Colchester's Ali Carter made history last night with a 147 in his World Championship quarter-final against Peter Ebdon. Following Monday's maximum by his fellow Essex boy Ronnie O'Sullivan, it is the first time there have ever been two 147s in the same Crucible tournament, let alone on consecutive days. Carter and Ebdon will start the concluding session of their best-of-25 frames match today with Carter leading 9-7.
While O'Sullivan's maximum was the ninth of his career, yesterday's 147 was Carter's highest break in competition. The 28-year-old celebrated his feat by running around the table punching the air and was then embraced by Ebdon. He will now share with O'Sullivan the £157,000 bonus money on offer for a 147, made up of £147,000 for the maximum, plus £10,000 for the tournament's highest break.
There was almost a 147 in another of yesterday's quarter-finals, between Stephen Hendry and Ryan Day. In the fourth frame of the morning, Hendry potted 14 reds and 14 blacks, only to be thwarted by a kick that led to him missing the final red. Hendry won the session 7-1 and the Scottish seven-times former winner holds an 11-5 overnight lead ahead of this afternoon's concluding session.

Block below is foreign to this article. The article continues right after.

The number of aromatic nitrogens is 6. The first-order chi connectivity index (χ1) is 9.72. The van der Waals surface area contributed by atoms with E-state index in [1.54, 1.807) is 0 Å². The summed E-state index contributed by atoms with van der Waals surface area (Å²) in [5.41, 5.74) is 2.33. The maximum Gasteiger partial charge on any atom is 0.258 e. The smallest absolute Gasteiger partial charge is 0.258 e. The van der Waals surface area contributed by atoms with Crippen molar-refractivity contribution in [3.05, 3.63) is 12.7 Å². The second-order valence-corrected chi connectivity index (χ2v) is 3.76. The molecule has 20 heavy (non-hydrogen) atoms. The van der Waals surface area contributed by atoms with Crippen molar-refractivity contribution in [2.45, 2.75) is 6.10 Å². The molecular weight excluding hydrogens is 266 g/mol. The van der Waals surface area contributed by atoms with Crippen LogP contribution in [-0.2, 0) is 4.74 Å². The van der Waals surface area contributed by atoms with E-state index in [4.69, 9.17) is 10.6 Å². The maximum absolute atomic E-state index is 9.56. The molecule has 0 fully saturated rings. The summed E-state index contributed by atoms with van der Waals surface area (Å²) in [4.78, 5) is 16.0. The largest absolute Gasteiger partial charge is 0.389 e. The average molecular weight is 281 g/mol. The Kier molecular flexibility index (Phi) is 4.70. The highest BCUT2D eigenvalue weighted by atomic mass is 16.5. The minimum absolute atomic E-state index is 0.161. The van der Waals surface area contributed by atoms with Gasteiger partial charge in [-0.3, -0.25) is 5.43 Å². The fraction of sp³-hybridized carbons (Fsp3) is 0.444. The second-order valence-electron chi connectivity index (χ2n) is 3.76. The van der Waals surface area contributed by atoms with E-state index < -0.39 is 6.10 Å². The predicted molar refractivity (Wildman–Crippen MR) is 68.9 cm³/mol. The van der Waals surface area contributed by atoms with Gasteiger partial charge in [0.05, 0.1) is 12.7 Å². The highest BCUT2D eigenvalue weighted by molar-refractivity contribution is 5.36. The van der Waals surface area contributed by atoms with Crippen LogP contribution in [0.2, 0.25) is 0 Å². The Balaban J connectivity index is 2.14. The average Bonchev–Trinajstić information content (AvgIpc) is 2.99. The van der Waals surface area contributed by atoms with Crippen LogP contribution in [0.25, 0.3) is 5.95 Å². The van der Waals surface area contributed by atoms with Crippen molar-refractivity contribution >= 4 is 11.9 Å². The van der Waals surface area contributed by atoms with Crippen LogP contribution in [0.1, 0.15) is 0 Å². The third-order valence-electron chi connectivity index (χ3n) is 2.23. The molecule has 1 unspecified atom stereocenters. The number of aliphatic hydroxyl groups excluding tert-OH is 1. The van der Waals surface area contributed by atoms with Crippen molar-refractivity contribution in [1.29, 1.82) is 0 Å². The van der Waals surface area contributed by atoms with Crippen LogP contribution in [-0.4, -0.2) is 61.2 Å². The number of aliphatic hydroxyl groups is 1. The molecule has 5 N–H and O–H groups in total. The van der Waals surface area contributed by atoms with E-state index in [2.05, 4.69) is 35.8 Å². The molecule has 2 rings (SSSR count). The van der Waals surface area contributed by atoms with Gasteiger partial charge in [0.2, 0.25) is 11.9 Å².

The strength in depth of the championship's challengers was underlined as O'Sullivan could only share the spoils in the first session of his quarter-final against qualifier Liang Wenbo. They will resume this morning tied at 4-4.
China's Liang, 21, served notice of his rapidly emerging talent by easing past Ken Doherty in the first round and then holding on to beat Joe Swail in a 13-12 thriller on Monday night.
Only one of yesterday's frames did not include a break over 50, and in that one Liang hit breaks of 48 and 49 to clinch it and go 2-0 up. O'Sullivan had not potted a ball, but took the third frame with a 109 and the next two with knocks of 58 and 71.
Liang hit a 104 for 3-3, then an 89 to take the lead. O'Sullivan restored parity with a 64. Their match will be played to a finish over two sessions today.
Another indicator of the standard of play is the number of centuries in the event so far – 50 – with six more days of competition left. The world championship record is 68 tons.